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It was not until the 1860 edition of Leaves that Whitman gathered the poems celebrating sexuality into the cluster Children of Adam and the poems celebrating “manly love” into Calamus. When Whitman came to Boston to see his book through the press there, Emerson tried to persuade him to withdraw the sex poems, but Whitman refused. He probably understood that if he really desexed Leaves it would be like self-castration. Although Emerson never publicly withdrew his endorsement of Whitman, he passed up opportunities to repeat it. Emerson’s silence together with Whitman’s loss of his job at the Interior Department in 1865, charged with writing “indecent poems,” were early warning signs that he and his Leaves were embarked on a difficult road ahead.

In subsequent editions of Leaves, Whitman revised and shifted his poems of amativeness and adhesiveness, but by and large his dominant themes became not the body but the soul, not youth but old age—and death. His experience in the Civil War hospitals seems to have provided a turning point for Whitman’s focus. He even claimed, in A Backward Glance O’er Travel’d Roads, that the war revealed to him, “as by flashes of lightning,” the “final reasons-for-being” of his “passionate song.”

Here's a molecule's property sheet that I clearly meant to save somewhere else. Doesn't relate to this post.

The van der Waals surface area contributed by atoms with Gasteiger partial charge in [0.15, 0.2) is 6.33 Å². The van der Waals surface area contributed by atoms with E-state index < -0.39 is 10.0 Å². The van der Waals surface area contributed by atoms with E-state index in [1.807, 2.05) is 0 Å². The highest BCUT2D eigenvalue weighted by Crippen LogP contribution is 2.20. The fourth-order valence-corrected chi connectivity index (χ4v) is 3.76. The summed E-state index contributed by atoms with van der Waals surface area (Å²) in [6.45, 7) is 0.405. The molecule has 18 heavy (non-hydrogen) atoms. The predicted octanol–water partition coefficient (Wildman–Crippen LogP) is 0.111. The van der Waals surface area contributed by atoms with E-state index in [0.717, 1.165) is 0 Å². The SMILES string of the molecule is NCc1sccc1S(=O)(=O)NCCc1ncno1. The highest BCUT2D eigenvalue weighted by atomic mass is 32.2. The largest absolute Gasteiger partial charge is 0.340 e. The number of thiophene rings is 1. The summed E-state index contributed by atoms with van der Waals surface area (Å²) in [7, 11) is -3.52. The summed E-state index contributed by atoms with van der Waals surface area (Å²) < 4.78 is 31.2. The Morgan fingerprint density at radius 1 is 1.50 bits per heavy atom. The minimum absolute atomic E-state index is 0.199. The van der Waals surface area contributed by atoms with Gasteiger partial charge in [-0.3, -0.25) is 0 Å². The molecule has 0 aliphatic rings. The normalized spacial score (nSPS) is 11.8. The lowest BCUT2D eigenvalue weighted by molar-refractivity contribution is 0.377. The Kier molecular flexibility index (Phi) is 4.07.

In his Civil War poems, Drum-Taps, the Calamus theme runs throughout—”cropping out” as Whitman himself said of it in his Preface to Two Rivulets. Whitman critics have not failed to notice in Drum-Taps the poet’s theme of adhesiveness — the joy in the physical transmuted by the war into pain and anguish —in such poems as The Wound-Dresser and A March in the Ranks Hard-Prest, and the Road Unknown.